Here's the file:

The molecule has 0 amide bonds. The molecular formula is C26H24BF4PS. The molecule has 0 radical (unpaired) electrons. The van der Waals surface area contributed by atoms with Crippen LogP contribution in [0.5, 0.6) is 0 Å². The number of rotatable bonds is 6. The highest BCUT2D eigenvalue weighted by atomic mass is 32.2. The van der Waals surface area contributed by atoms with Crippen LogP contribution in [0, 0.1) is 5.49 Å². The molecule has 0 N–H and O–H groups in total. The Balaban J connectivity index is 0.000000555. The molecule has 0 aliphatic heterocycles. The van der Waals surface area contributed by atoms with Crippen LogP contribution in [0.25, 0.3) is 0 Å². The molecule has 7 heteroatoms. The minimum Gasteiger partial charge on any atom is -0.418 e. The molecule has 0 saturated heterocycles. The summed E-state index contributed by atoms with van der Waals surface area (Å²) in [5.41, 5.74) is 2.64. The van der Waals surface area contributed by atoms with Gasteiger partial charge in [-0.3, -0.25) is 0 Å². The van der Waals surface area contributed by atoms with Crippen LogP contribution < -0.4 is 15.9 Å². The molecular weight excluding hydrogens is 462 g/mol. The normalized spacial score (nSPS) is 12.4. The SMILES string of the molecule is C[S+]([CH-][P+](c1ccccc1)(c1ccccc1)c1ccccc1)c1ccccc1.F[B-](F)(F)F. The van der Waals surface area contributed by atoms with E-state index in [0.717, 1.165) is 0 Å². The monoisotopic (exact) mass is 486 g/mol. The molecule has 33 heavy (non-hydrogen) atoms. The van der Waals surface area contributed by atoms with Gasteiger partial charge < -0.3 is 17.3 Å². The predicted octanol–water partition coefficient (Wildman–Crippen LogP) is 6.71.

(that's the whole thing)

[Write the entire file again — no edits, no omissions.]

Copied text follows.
The molecule has 0 amide bonds. The molecular formula is C26H24BF4PS. The molecule has 0 radical (unpaired) electrons. The van der Waals surface area contributed by atoms with Crippen LogP contribution in [0.5, 0.6) is 0 Å². The number of rotatable bonds is 6. The highest BCUT2D eigenvalue weighted by atomic mass is 32.2. The van der Waals surface area contributed by atoms with Crippen LogP contribution in [0, 0.1) is 5.49 Å². The molecule has 0 N–H and O–H groups in total. The Balaban J connectivity index is 0.000000555. The molecule has 0 aliphatic heterocycles. The van der Waals surface area contributed by atoms with Crippen LogP contribution in [0.25, 0.3) is 0 Å². The molecule has 7 heteroatoms. The minimum Gasteiger partial charge on any atom is -0.418 e. The molecule has 0 saturated heterocycles. The summed E-state index contributed by atoms with van der Waals surface area (Å²) in [5.41, 5.74) is 2.64. The van der Waals surface area contributed by atoms with Gasteiger partial charge in [-0.3, -0.25) is 0 Å². The van der Waals surface area contributed by atoms with Crippen LogP contribution < -0.4 is 15.9 Å². The molecular weight excluding hydrogens is 462 g/mol. The normalized spacial score (nSPS) is 12.4. The SMILES string of the molecule is C[S+]([CH-][P+](c1ccccc1)(c1ccccc1)c1ccccc1)c1ccccc1.F[B-](F)(F)F. The van der Waals surface area contributed by atoms with E-state index in [0.717, 1.165) is 0 Å². The monoisotopic (exact) mass is 486 g/mol. The molecule has 33 heavy (non-hydrogen) atoms. The van der Waals surface area contributed by atoms with Gasteiger partial charge < -0.3 is 17.3 Å². The predicted octanol–water partition coefficient (Wildman–Crippen LogP) is 6.71.